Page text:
German editorial pages on Tuesday focused on the situation in Iraq, commenting on the question whether it was becoming another Vietnam for the U.S. as well as the suspected killing of two German security agents.
Many German editorial writers addressed the question, "Is Iraq becoming another Vietnam?" Some said yes, some said no. Der Tagesspiegel from Berlin was among the no’s - the paper pointed out that the Vietnam War lasted 18 years and killed 58,000 U.S. soldiers. It was on a completely different scale. However, Iraq is U.S. President George W. Bush’s Lebanon, the paper wrote, referring to Israeli troops marching into Beirut in 1982. The goal of the Israelis was to expel the Palestine Liberation Organisation, but the ultimate effect for the Israelis was, on balance, negative, the paper commented. The PLO reorganized itself, the Lebanese militant group Hezbollah got stronger, and enmity toward Israel grew. Eventually the Israeli troops were demoralized by the daily skirmishes and pulled back, the daily commented. Now, more and more Americans are having doubts about the Iraq operation. So was it a mistake? Would it be better for the world if the dictator Saddam Hussein were still in Baghdad and could still bully his people and blithely fill up his mass graves, asked the paper. Maybe the answer is...yes, according to the daily.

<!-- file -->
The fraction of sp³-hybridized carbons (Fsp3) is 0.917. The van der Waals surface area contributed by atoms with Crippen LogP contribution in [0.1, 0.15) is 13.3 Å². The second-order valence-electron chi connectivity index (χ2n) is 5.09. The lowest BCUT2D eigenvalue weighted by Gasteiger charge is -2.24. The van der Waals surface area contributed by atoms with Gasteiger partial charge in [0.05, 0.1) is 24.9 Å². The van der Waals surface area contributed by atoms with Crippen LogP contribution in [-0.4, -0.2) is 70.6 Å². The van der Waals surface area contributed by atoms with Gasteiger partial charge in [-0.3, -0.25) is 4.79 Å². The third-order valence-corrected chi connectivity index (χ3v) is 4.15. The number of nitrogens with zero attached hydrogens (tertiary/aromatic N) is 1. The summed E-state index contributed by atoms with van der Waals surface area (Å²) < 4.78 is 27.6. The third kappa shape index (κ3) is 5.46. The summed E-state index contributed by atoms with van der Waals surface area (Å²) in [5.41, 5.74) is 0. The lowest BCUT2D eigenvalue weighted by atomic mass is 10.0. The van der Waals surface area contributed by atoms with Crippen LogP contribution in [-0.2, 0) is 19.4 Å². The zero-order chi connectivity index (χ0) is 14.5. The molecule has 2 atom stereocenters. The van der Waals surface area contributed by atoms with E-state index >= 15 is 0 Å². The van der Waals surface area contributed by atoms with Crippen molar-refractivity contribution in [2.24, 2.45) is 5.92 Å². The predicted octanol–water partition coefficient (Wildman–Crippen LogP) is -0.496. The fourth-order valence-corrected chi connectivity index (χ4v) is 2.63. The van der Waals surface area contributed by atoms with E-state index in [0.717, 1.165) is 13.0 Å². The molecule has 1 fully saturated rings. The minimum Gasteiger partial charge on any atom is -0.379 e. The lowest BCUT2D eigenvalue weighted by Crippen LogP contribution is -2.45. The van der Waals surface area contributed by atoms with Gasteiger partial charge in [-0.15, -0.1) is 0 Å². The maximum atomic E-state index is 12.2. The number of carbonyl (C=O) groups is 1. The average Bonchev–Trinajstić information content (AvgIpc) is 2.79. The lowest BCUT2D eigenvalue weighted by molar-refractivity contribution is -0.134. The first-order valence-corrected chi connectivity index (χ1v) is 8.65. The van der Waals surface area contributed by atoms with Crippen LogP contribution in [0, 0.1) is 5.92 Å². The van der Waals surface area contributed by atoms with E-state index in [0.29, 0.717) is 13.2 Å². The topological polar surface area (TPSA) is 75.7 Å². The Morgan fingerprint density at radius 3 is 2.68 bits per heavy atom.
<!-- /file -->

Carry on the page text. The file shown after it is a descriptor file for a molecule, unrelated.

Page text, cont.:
Die Welt, also from Berlin, took a very different view. Although it agreed that Iraq is no Vietnam, it praised the Bush administration for being the only one to do anything at all about the human rights abuses in Iraq. The paper called on people not to forget that there were 17 United Nations resolutions against Saddam, without any consequences. Now, when the country really needs international support, interest is cooling on helping it out, said the paper. But calling the war "another Vietnam", and thereby making it the U.S.'s problem, isn't going to make the troubles go away.
The Handelsblatt from Duesseldorf on the other hand believed that if Bush doesn’t do something about the situation in Iraq, it could turn into another Vietnam. The paper was highly critical of Bush's Iraq policy. It described it as burdened with ideology and said that the idea of "instant democracy at the push of a button" as a model for the whole Middle East was shockingly naive. If the chaos continues, Bush's credibility with Americans will also continue to melt away, the paper concluded.
The Nürnberger Nachrichten said it doesn't look good for George W. Bush's reputation. His Iraq policy is proving to be a disaster, an adventure that German Chancellor Gerhard Schröder and French President Jacques Chirac had good reason not to want to participate in. His war on terrorism is also under fire, because he didn't take warnings about attacks seriously enough and set the wrong priorities, the paper noted. And the fighting in Afghanistan is intensifying. All this just a few months before the election. Rarely has a U.S. president manoeuvred himself into such a dead end where foreign policy is concerned as George W. Bush, the paper remarked.
Several papers also commented on the suspected killing of two German security agents in Iraq, with the General Anzeiger in Bonn saying that ultimately it's all the same to the Iraqi rebels who they kill or kidnap. The fact that Germany didn't participate in the coalition operation in Iraq was never a real protection against attacks, which is why it's logical and right that the last German reconstruction workers have left Iraq, the paper said. It described it as irresponsible to play with the lives of civilians who want nothing other than to help rebuild that maltreated country.